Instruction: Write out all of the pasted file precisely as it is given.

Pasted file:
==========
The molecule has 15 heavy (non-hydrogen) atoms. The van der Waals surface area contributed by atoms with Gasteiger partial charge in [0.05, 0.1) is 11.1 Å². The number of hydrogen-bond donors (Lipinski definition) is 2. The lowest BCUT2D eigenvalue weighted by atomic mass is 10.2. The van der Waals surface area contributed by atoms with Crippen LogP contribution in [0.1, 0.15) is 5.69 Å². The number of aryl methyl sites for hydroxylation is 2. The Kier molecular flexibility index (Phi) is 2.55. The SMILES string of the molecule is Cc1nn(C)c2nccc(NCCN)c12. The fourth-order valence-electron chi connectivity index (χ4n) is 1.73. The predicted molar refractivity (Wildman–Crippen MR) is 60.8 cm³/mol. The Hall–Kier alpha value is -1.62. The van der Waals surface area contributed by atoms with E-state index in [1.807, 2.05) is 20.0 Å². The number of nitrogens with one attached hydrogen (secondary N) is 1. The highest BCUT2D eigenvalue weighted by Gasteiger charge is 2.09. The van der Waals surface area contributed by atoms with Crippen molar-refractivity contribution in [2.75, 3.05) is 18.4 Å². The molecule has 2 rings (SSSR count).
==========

The molecule has 15 heavy (non-hydrogen) atoms. The van der Waals surface area contributed by atoms with Gasteiger partial charge in [0.05, 0.1) is 11.1 Å². The number of hydrogen-bond donors (Lipinski definition) is 2. The lowest BCUT2D eigenvalue weighted by atomic mass is 10.2. The van der Waals surface area contributed by atoms with Crippen LogP contribution in [0.1, 0.15) is 5.69 Å². The number of aryl methyl sites for hydroxylation is 2. The Kier molecular flexibility index (Phi) is 2.55. The SMILES string of the molecule is Cc1nn(C)c2nccc(NCCN)c12. The fourth-order valence-electron chi connectivity index (χ4n) is 1.73. The predicted molar refractivity (Wildman–Crippen MR) is 60.8 cm³/mol. The Hall–Kier alpha value is -1.62. The van der Waals surface area contributed by atoms with E-state index in [1.807, 2.05) is 20.0 Å². The number of nitrogens with one attached hydrogen (secondary N) is 1. The highest BCUT2D eigenvalue weighted by Gasteiger charge is 2.09. The van der Waals surface area contributed by atoms with Crippen molar-refractivity contribution in [2.75, 3.05) is 18.4 Å². The molecule has 2 rings (SSSR count).